At the same time, given India’s population density, the cramped and squalid conditions in which tens of millions people live, not only will social distancing have limited effectiveness (household members of every infected person will be at high risk), but the loss of livelihoods and access to basic necessities will impose significant human costs. The short-term tradeoff between lives and livelihoods is manifest and nobody really knows where the precise balance lies. Too limited a lockout period risks the lives of potentially hundreds of thousands of people; too restrictive a lockout could result in the eruption of serious social unrest.
Responses cannot be one-size-fits-all and will need to be tailored to local needs. Agriculture is a state subject and states and district administrators should have flexibility and be encouraged to be innovative and not punished for thinking out of the box.
Concurrently the government needs to do five things. One, there needs to be clear messaging about behavioural changes aimed not just at the public but also the police.
Two, the State needs to work with industry to rapidly develop and manufacture diagnostic tests, personal protection equipment, medications and ventilators.
Three, the government needs to leverage the credibility and trust enjoyed by many civil society organisations to get essential services to vulnerable populations who the state cannot reach easily, such as migrants, older people or people with disabilities.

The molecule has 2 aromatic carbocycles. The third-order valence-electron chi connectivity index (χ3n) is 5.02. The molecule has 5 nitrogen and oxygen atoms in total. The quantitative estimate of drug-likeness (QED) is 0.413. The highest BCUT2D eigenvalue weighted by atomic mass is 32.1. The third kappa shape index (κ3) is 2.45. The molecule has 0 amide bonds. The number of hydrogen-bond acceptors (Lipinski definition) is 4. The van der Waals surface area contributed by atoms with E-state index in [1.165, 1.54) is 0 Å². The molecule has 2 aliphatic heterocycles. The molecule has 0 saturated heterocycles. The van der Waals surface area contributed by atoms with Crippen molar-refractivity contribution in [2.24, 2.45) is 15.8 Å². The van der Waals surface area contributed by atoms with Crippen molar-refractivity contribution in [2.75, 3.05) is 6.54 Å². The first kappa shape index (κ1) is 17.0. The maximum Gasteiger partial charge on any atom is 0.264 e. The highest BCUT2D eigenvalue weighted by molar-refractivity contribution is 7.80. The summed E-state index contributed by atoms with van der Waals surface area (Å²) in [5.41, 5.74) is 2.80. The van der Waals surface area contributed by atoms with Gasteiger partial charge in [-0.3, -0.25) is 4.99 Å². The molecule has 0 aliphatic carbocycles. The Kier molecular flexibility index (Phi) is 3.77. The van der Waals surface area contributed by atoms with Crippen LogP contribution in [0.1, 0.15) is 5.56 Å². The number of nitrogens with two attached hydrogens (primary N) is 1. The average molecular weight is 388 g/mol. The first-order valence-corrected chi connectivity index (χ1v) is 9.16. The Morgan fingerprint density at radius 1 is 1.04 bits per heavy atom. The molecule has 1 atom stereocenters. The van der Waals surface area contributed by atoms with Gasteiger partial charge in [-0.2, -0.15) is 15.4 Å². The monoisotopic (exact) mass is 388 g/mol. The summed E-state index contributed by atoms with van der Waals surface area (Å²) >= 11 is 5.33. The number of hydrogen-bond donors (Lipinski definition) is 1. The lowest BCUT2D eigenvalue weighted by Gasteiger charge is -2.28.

Four, from health care to supply chains, from the civil services to public utility personnel, several million Indians will necessarily be part of maintaining essential services. They are serving the country at considerable risk to themselves. They need to have first claims to personal protective equipment and testing and better life insurance.
Five, the government needs to recognise that in a crisis of this magnitude it needs the best expertise and competence, whether bureaucrats (serving or retired), or personnel from the private sector and civil society. Loyalty and ideology may have their place — but the costs today are simply too grave and manifest.
Finally, the Prime Minister has to realise that more than anything else, he will be remembered in history most by how he and his government handled this grave national peril. His leadership will require bringing the country together in a way that has not been his government’s strong suit. He needs to strongly lead with a spirit of cooperation with all states (such as a regular conference call with all the chief minsters), reach out to the political opposition and to all communities. History will then remember him as a healer and unifier, which will be critical to pull the country out from a spiraling national crisis.